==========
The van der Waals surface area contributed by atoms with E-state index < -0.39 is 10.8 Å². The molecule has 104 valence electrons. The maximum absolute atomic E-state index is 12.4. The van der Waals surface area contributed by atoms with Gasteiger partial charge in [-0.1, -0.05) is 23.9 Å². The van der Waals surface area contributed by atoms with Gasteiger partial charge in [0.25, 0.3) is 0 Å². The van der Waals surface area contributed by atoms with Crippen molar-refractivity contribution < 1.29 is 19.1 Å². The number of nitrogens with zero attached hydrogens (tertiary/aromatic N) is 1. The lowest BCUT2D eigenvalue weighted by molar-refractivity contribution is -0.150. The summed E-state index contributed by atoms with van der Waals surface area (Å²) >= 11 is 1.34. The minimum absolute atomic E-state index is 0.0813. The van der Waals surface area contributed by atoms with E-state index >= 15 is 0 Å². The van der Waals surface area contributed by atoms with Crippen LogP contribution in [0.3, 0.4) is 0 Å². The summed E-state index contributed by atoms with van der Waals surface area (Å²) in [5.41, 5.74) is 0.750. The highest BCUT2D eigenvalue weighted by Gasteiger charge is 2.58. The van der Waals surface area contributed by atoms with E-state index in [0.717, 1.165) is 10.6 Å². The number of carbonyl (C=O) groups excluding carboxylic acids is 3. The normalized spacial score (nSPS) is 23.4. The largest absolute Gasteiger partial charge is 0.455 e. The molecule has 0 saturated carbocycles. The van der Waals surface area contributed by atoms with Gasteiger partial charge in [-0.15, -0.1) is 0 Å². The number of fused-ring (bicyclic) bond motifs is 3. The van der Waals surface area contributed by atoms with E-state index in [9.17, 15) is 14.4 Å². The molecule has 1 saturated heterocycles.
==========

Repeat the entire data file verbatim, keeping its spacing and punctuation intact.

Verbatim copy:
The van der Waals surface area contributed by atoms with E-state index < -0.39 is 10.8 Å². The molecule has 104 valence electrons. The maximum absolute atomic E-state index is 12.4. The van der Waals surface area contributed by atoms with Gasteiger partial charge in [-0.1, -0.05) is 23.9 Å². The van der Waals surface area contributed by atoms with Gasteiger partial charge in [0.25, 0.3) is 0 Å². The van der Waals surface area contributed by atoms with Crippen molar-refractivity contribution < 1.29 is 19.1 Å². The number of nitrogens with zero attached hydrogens (tertiary/aromatic N) is 1. The lowest BCUT2D eigenvalue weighted by molar-refractivity contribution is -0.150. The summed E-state index contributed by atoms with van der Waals surface area (Å²) >= 11 is 1.34. The minimum absolute atomic E-state index is 0.0813. The van der Waals surface area contributed by atoms with E-state index >= 15 is 0 Å². The van der Waals surface area contributed by atoms with Crippen LogP contribution in [0.3, 0.4) is 0 Å². The summed E-state index contributed by atoms with van der Waals surface area (Å²) in [5.41, 5.74) is 0.750. The highest BCUT2D eigenvalue weighted by Gasteiger charge is 2.58. The van der Waals surface area contributed by atoms with E-state index in [0.717, 1.165) is 10.6 Å². The number of carbonyl (C=O) groups excluding carboxylic acids is 3. The normalized spacial score (nSPS) is 23.4. The largest absolute Gasteiger partial charge is 0.455 e. The molecule has 0 saturated carbocycles. The van der Waals surface area contributed by atoms with Gasteiger partial charge in [-0.15, -0.1) is 0 Å². The number of fused-ring (bicyclic) bond motifs is 3. The van der Waals surface area contributed by atoms with E-state index in [9.17, 15) is 14.4 Å². The molecule has 1 saturated heterocycles.